Friday, 11 September 2015

Wilden Footpath No. 6 - part of our heritage

Wilden FP6
The proposal (see HERE) to divert part of Wilden Footpath No. 6 has been withdrawn. Sensibly, Bedford Borough Council now says “that a more comprehensive solution to this long-running problem would be in everyone’s best interests and the current proposal will not necessarily help bring that about.”

Bedford Borough Council will revisit research carried out by the former Bedfordshire County Council which led it to refute the Mayes Close residents’ assertion that the footpath, although on their land, was fenced out of the gardens.

Wilden Footpath No. 6 was recorded 165 years ago in the Wilden Inclosure Award 1850.

One other public footway (which we do hereby distinguish as No. 6) leading out of the Great Barford Road nearly opposite a Homestead of William Fuller and proceeding in a Southwesterly direction over Allotments to the Duke of Bedford and Mary the wife of Joseph Willis respectively on Midsummer Green to a stile in the Old Inclosure of the Duke of Bedford called Lammas Meadow …” And:

And we the said Commissioners have set out and appointed and by these presents do award and confirm the following Public Footways of the width of four feet each viz [continues Public Footways 1 etc.] …”.

The 1850 Award Plan shows the footpath running parallel to and south of the High Street and South Brook as it does now – except for the part which was diverted in 1974. The remaining section of the original path is in a poor condition and the section diverted to accommodate the development of Mayes Close, Wilden cannot be used nowadays.

The North Bedfordshire Heritage Trail - a 70-mile circular walk (see HERE) passes through Wilden but walkers have to follow the High Street instead of Footpath No. 6. Bedford Borough Council has designated this week 10-13 Sept 2015 as it's Heritage Week (see HERE). Swift action to bring Wilden Footpath No. 6 back into use would help demonstrate that the Council is as proud of our heritage as it claims to be.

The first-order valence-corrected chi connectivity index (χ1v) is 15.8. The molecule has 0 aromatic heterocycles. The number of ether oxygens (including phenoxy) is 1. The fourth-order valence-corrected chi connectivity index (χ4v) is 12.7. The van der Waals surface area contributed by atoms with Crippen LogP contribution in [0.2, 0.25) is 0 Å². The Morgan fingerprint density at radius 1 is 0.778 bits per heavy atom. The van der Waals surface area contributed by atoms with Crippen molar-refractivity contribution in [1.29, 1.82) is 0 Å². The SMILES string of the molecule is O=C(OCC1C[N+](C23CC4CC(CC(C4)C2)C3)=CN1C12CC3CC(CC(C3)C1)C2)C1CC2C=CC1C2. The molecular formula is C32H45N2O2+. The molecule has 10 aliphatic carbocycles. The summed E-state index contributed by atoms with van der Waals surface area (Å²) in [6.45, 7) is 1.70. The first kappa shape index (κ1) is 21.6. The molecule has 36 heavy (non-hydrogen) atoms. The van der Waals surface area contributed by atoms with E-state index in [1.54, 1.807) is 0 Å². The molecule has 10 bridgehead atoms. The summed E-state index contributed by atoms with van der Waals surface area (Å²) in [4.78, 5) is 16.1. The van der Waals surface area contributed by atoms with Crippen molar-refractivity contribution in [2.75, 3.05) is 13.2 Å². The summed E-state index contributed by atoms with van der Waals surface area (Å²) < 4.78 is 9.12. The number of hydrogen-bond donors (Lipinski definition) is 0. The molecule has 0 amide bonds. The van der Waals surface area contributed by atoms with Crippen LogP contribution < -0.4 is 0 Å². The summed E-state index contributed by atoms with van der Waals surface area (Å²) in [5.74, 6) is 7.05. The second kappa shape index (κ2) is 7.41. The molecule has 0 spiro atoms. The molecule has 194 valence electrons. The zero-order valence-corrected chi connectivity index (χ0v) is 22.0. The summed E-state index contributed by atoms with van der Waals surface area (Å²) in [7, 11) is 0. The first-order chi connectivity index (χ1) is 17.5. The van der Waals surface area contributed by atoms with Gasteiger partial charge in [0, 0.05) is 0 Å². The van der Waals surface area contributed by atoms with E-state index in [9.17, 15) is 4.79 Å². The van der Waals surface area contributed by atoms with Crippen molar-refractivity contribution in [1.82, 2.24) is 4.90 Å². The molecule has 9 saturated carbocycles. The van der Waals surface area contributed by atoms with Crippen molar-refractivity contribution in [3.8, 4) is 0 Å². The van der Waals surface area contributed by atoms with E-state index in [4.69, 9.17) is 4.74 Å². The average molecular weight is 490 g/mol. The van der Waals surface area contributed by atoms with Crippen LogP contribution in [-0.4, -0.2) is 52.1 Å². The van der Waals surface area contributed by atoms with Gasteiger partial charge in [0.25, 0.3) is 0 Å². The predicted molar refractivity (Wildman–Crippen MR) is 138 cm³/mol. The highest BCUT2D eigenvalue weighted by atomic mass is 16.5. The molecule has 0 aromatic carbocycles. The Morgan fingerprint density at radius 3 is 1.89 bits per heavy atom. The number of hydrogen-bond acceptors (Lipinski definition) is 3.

Saturday, 5 September 2015

Maulden Footpath No. 28

Maulden Footpath No. 28 - Southern end
(Click to enlarge the image)
Little did anyone know, that when a landowner fenced off his field in 1992, thereby obstructing a path in use by the public, he would be starting a dispute that would still be running twenty three years later.

The dispute (about whether or not there is a public right of way) has resulted in mounds of paperwork, numerous councils’ committee meetings, path orders, public  inquiries, magistrates’ court prosecutions and hearings, a legal appeal, recriminations and talk of common sense where “sense” is anything but common.
I wrote about the case HERE (26 Jun 14), HERE (6 Jul 14) and HERE (2 Sep 14).
And I am writing about it again now because there could be a new twist this month. Another (it will be the fifth) public inquiry is scheduled to start on 15 September; see HERE. Three days have been set aside for what is described as a non-statutory public inquiry – only the third of its kind I believe.
This thread of the saga began when the landowner, Mr Bowers of Maulden, made an application to Central Bedfordshire Council to have the footpath deleted from the definitive map and statement for the area but on 9 April 2013 the Council refused to make an order. Mr Bowers appealed to the Secretary of State for Environment, Food and Rural Affairs against the Council’s decision not to make an order. On September 2013, in what should have been the end of this thread, an Inspector, acting on behalf of the Secretary of State, having considered the matters raised in written representations (as opposed to raised in person), dismissed the appeal – see HERE.
I understand that Mr Bowers then had his own court case to establish that he had the right to be heard in person for the appeal and that the Secretary of State conceded the point quashing the Inspector’s decision.

It seems inevitable that whatever the outcome of this month's public inquiry, the dispute will continue; this thread will not have played out and there is another waiting to be heard at the Magistrates' Court.